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"In case of neglect of any person to make adequate provisions and put on a fair proportion of the men required to break jams of intermixed logs and to clear the same from the banks and shores with reasonable dispatch, etc., it shall be lawful for any other person whose logs are intermixed to put sufficient number of men on to supply the deficiency and clear such intermixed logs from the banks and shores of such water."

Section 8 (1) gives the person supplying such deficiency and causing such intermixed logs to be cleared, a lien upon the logs of the person guilty of such neglect for a fair proportion of the charges and expenses incurred.

It is the claim of defendant that the law of Canada applies to this transaction, and that its taking possession of the logs was not only lawful but was necessary if it would avoid the loss of its own timber, and that it has never sought to deprive plaintiff of its timber. It is the claim of the plaintiff that defendant cannot invoke the law of Canada, unless it invokes all of it. We quote from the brief:

“There certainly is no evidence of a disposition on defendant's part to give plaintiff the notice required by the statute upon which defendant justifies its action. Who can say that notice was given without delay or within a reasonable time?"

It is also his claim that, when the smaller raft broke in the St. Mary's river, and some of the logs went ashore and were recovered by defendant, the provisions of section 5094, 2 Comp. Laws (2 How. Stat. [2d Ed.] $ 4156), at once applied. Stated concisely the situation seems to be as follows: In 1907 plaintiff had a raft which was broken up, and the timber went ashore. Plaintiff took no effective steps to recover this timber. In 1911 defendant had a raft which broke and went ashore, its timber intermingling with the timber of plaintiff, which went ashore four years before, so that, in order to recover its timber, it was necessary for defendants to take possession of it all, which it did, and conveyed it all to Sault Ste. Marie. Shortly after this, and while the timber was still in the possession of the defendant, a claim for damages was made by plaintiff. He was at once informed that the defendant had never claimed to own the timber.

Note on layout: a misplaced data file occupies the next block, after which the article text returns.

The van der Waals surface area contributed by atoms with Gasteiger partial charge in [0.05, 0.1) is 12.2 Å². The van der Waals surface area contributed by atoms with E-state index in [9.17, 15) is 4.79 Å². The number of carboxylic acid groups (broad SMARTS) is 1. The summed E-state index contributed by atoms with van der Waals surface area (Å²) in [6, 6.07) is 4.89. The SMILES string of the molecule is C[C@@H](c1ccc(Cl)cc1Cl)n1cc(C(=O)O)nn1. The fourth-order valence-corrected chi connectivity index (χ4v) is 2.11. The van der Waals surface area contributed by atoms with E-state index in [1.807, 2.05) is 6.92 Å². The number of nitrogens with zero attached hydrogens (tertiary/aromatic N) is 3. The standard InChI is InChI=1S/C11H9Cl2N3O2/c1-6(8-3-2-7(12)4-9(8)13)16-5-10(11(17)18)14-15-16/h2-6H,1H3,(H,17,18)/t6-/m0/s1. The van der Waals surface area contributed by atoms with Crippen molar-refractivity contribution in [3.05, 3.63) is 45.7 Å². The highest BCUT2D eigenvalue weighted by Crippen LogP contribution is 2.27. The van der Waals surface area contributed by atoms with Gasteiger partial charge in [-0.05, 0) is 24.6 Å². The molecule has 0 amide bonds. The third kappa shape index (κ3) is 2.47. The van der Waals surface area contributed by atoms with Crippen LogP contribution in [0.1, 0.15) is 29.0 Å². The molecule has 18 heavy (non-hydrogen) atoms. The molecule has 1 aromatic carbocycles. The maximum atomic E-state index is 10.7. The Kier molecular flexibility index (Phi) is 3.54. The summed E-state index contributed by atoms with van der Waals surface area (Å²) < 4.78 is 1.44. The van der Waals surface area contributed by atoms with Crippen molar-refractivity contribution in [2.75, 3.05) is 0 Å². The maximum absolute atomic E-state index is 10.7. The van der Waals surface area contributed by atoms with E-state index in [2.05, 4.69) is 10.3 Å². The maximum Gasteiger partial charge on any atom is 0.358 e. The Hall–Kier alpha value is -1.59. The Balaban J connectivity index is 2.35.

"The timber of yours, if it is yours, we want you to take, and you are notified to get it, and we will assist in sorting it.”

The plaintiff, instead of taking the timber as requested, brought this suit and seeks to recover three times its value, without offering to make any deduction for the expenses incurred by defendant.

There is a full discussion in the briefs of whether the law of Canada applies, and of other legal propositions, which we think it unnecessary to discuss.

It is a familiar principle of law that, in construing a statute, we must consider the occasion of its enactment and the purpose to be accomplished. Washburn v. People, 10 Mich. 372; Ticknor's Estate, 13 Mich. 44; Caldwell v. Ward, 83 Mich. 13 (46 N. W. 1024).

When section 5094, 2 Comp. Laws (2 How. Stat. [2d Ed.] § 4156), is carefully read in connection with the other provisions of the act, it is clear that the purpose of its enactment was to prevent the unlawful taking of timber by one person or corporation belonging to another. To apply its provisions to the instant case would be a travesty upon justice.

Judgment is affirmed.

MCALVAY, C. J., and BROOKE, KUHN, STONE, OSTRANDER, BIRD, and STEERE, JJ., concurred.

PEOPLE V. LEONZO.

1. TRIAL-CONDUCT OF COURT-CRIMINAL LAW.

Where the accused, a colored man, was convicted of rob

bery while armed with dangerous weapons, his attorney being colored, and it appeared that the court, during the opening, treated the attorney in a way which tended to discredit him in the eyes of the jury and prejudice the rights of the respondent, frequently interrupting counsel in his opening statement and examination of the witnesses, and making remarks which had a tendency to belittle the attorney, the court is required to grant a

new trial on the ground of prejudicial error. 2. SAME_CHARGE-WITNESSES.

Also the reference in the charge of the court to testimony

given by the police as entitled to credence and a statement that the respondent who claimed he went to the officer for protection, was, at the time, fleeing, held, to amount to reversible error.